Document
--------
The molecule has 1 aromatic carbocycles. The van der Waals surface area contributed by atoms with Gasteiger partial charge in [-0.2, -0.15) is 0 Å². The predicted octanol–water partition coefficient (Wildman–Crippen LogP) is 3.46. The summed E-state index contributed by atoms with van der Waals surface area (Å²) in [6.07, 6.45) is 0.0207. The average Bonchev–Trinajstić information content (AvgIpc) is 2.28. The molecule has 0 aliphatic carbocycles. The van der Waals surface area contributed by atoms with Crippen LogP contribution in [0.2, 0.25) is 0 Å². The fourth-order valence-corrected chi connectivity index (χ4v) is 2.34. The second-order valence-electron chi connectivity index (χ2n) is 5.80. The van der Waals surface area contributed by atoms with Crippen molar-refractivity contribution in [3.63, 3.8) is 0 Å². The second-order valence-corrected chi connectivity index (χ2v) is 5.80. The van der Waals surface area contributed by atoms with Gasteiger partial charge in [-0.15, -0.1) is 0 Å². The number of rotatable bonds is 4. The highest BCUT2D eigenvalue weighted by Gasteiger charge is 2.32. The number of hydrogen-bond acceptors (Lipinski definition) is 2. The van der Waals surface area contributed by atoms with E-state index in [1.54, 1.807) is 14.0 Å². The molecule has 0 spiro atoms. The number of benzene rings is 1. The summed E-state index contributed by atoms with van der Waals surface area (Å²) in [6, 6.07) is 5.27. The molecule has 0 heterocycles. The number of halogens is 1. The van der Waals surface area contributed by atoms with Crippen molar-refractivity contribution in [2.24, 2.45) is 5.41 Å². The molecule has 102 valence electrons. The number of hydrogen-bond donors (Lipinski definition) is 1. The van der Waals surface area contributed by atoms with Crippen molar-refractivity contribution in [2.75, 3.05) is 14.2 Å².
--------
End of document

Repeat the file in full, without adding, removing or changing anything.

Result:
The molecule has 1 aromatic carbocycles. The van der Waals surface area contributed by atoms with Gasteiger partial charge in [-0.2, -0.15) is 0 Å². The predicted octanol–water partition coefficient (Wildman–Crippen LogP) is 3.46. The summed E-state index contributed by atoms with van der Waals surface area (Å²) in [6.07, 6.45) is 0.0207. The average Bonchev–Trinajstić information content (AvgIpc) is 2.28. The molecule has 0 aliphatic carbocycles. The van der Waals surface area contributed by atoms with Crippen LogP contribution in [0.2, 0.25) is 0 Å². The fourth-order valence-corrected chi connectivity index (χ4v) is 2.34. The second-order valence-electron chi connectivity index (χ2n) is 5.80. The van der Waals surface area contributed by atoms with Crippen molar-refractivity contribution in [3.63, 3.8) is 0 Å². The second-order valence-corrected chi connectivity index (χ2v) is 5.80. The van der Waals surface area contributed by atoms with Gasteiger partial charge in [-0.15, -0.1) is 0 Å². The number of rotatable bonds is 4. The highest BCUT2D eigenvalue weighted by Gasteiger charge is 2.32. The number of hydrogen-bond acceptors (Lipinski definition) is 2. The van der Waals surface area contributed by atoms with E-state index in [1.54, 1.807) is 14.0 Å². The molecule has 0 spiro atoms. The number of benzene rings is 1. The summed E-state index contributed by atoms with van der Waals surface area (Å²) in [6, 6.07) is 5.27. The molecule has 0 heterocycles. The number of halogens is 1. The van der Waals surface area contributed by atoms with Crippen molar-refractivity contribution in [2.24, 2.45) is 5.41 Å². The molecule has 102 valence electrons. The number of hydrogen-bond donors (Lipinski definition) is 1. The van der Waals surface area contributed by atoms with Crippen molar-refractivity contribution in [2.75, 3.05) is 14.2 Å².